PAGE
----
• A person may experience suicidal ideation or the urges to self-harm, abuse substances, and act impulsively in other ways.
  • People with DID may often experience painful body sensations.

These parts are not malicious in their intentions. They are merely operating with the information they hold, which is not complete. Often, these parts do not know the trauma is over. They are not aware the person got out of the situation and became able to act on their own and do things to keep themselves safe. Essentially, the whole system wants to feel better, but sometimes parts are not on the same page. This is where therapy helps.

The great news for those who have DID is that the condition is treatable. Good therapy treats DID (as well as the underlying trauma) not by attempting to “get rid” of parts. Instead, a well-trained therapist will help the system orient to the present, work with the person seeking treatment to explore each part and help them learn to together, and help the system work through the memories that could not be integrated at the time of trauma.

If you want more information on the realities of dissociation, a good resource for research-based, accurate information is the Institute for the Study of Trauma and Dissociation.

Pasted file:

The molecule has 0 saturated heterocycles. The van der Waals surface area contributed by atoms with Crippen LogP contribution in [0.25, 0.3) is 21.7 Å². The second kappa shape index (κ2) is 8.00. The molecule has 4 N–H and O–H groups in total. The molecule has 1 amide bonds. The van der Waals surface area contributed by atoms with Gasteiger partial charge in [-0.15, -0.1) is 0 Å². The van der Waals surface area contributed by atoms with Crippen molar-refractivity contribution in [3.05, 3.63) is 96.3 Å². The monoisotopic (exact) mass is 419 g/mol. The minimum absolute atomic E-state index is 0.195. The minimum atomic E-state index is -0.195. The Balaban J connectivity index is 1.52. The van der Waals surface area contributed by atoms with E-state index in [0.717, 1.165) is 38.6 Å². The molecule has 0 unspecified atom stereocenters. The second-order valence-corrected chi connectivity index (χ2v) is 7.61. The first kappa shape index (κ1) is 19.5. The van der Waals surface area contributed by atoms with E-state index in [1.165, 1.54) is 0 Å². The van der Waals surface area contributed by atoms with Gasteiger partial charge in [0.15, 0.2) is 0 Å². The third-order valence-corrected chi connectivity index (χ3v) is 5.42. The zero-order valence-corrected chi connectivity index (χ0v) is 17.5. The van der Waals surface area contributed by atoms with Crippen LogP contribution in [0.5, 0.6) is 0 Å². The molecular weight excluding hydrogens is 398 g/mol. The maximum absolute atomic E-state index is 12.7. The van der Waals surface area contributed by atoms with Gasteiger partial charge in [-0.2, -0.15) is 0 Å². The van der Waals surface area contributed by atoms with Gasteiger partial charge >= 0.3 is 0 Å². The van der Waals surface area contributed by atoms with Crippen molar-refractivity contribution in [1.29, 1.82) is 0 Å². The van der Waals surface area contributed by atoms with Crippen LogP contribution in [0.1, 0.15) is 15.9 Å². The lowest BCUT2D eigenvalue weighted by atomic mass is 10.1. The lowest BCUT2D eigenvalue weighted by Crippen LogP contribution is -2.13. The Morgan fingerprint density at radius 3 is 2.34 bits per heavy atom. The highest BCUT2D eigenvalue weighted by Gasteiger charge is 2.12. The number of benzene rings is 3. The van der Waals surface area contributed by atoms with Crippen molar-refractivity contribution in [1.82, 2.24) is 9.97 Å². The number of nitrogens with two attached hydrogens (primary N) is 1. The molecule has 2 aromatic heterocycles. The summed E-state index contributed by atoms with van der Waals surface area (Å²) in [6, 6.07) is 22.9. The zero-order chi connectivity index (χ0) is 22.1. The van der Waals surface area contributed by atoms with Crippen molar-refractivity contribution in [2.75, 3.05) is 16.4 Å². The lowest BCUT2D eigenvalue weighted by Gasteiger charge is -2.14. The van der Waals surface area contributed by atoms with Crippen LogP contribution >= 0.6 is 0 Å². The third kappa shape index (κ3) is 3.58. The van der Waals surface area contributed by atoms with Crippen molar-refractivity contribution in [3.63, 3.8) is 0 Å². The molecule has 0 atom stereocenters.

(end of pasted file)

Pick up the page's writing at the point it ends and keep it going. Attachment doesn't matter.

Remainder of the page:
The next time you see an example of any mental health issue (not just DID) in the media, suggesting people with that condition are unstable, dangerous, or undesirable, remember to consider the reliability of the source and seek out the truth from experts and reliable organizations.

References: 

  1. Chu, J. A., Dell, P. F., Van der Hart, O., Cardeña, E., Barach, P. M., Somer, E., … & Twombly, J. (2011). Guidelines for treating dissociative identity disorder in adults, third revision. Journal of Trauma & Dissociation, 12, 115–187. Retrieved from http://www.isst-d.org/downloads/guidelines_revised2011.pdf
  2. Nedelman, M. (2017, January 23). What Shyamalan’s Split gets wrong about dissociative identity disorder. CNN. Retrieved from http://www.cnn.com/2017/01/23/health/shyamalan-split-movie-dissociative-identity-disorder/index.html

© Copyright 2017 GoodTherapy.org. All rights reserved. Permission to publish granted by Anastasia Pollock, LCMHC, therapist in Midvale, Utah

The preceding article was solely written by the author named above. Any views and opinions expressed are not necessarily shared by GoodTherapy.org. Questions or concerns about the preceding article can be directed to the author or posted as a comment below.

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  • Merle

    Merle

    September 6th, 2017 at 11:32 AM

    Those who really want to know more about any of these mental illnesses should likely look a little deeper than Hollywood story line.